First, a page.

Getting a tan is at the top of every collegiette’s spring break to-do list. But the quest for the perfect tan can often result in the incredibly painful (and much less attractive) sunburn. Manhattan dermatologist Eric Schweiger, M.D. says tan skin likely represents damaged skin and doesn’t recommend tanning. But that doesn’t mean you have to skip out on enjoying the sunshine completely! Here are some ways you can get your Vitamin D fix, without getting sunburned.


Nothing looks more beach-chic than a flirty cover-up paired with Jackie O shades and a wide-brimmed hat. And this look isn’t just glamorous, Dr. Schweiger says, “Sun-safe clothing and hats are excellent ways to prevent UV damage.”

Give Yourself a Break 

The sun is most powerful between 10am and 3pm. So after a couple of hours in the heat, head inside for a break. Being wary of how long you’re in the sun will reduce your chances of getting sunburned and you can always come out later for evening cocktails on the beach!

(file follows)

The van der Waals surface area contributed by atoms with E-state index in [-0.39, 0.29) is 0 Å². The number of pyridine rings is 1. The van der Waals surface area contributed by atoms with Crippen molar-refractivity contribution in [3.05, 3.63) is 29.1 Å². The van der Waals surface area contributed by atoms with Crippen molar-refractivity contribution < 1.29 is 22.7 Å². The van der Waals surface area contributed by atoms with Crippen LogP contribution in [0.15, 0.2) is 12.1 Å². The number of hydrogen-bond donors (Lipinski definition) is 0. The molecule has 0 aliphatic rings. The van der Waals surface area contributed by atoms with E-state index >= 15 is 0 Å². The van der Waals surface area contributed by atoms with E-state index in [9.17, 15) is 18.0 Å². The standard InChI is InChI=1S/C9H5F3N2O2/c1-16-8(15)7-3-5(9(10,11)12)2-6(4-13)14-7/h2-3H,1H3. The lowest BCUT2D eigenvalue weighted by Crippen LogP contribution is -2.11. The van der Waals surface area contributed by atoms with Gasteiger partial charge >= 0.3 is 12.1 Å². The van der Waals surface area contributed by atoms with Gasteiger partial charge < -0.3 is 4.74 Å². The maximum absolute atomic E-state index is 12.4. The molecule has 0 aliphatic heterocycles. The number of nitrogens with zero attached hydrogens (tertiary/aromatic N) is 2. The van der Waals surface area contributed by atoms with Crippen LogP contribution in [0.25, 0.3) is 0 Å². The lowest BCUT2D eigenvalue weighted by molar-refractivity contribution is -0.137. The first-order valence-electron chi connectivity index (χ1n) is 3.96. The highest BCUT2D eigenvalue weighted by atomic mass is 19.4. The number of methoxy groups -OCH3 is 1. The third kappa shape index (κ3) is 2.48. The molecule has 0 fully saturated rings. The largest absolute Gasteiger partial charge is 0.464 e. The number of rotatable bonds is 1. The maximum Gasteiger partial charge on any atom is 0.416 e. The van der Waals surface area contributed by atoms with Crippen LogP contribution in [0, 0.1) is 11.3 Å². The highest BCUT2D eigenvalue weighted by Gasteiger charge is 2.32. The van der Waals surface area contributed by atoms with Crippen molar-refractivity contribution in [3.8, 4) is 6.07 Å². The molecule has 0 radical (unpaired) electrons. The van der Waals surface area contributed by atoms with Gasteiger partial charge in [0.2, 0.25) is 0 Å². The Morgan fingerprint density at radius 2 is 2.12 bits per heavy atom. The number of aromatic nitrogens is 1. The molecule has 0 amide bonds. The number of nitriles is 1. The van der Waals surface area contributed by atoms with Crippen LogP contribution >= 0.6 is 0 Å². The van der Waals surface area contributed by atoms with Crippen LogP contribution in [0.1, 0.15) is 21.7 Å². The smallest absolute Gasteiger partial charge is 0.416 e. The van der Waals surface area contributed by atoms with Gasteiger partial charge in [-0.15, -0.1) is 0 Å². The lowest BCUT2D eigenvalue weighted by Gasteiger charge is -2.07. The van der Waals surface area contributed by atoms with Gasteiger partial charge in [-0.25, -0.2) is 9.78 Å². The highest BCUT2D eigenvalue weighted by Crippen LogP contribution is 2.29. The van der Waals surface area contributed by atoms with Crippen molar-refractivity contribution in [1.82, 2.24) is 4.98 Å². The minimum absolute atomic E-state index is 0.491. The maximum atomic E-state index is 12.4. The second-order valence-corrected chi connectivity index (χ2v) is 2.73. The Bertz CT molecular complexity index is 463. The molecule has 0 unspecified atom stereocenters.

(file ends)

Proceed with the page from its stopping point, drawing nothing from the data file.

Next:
Moisturize, Baby!

If you do get sunburned, Dr Schweiger recommends using the over-the counter topical cream, hydrocortisone 1% to reduce swelling and redness. You can also soothe your skin by taking cold showers and applying a moisturizer that contains aloe vera.

Be Patient

While we all want to become tan the moment our feet hit the sand, our skin simply doesn’t work that way. While it might seem like you’re not getting as tan as you hoped, remember to be patient. If you let your skin burn to a crisp, you’ll most likely peel without ever getting brown, and you’ll have to stay indoors the rest of your vacation. But by reapplying sunscreen (a 30 SPF or higher every two hours), you’re much more likely to get that sun-kissed glow.  

5. Intoxication Overload

“My friends and I went to Cabo San Lucas and my one friend got a little too much sun and had a little too much to drink one day/night that the next night she was sick and had to stay in bed. She missed the best night when we went on a booze cruise!” Michelle, Emerson College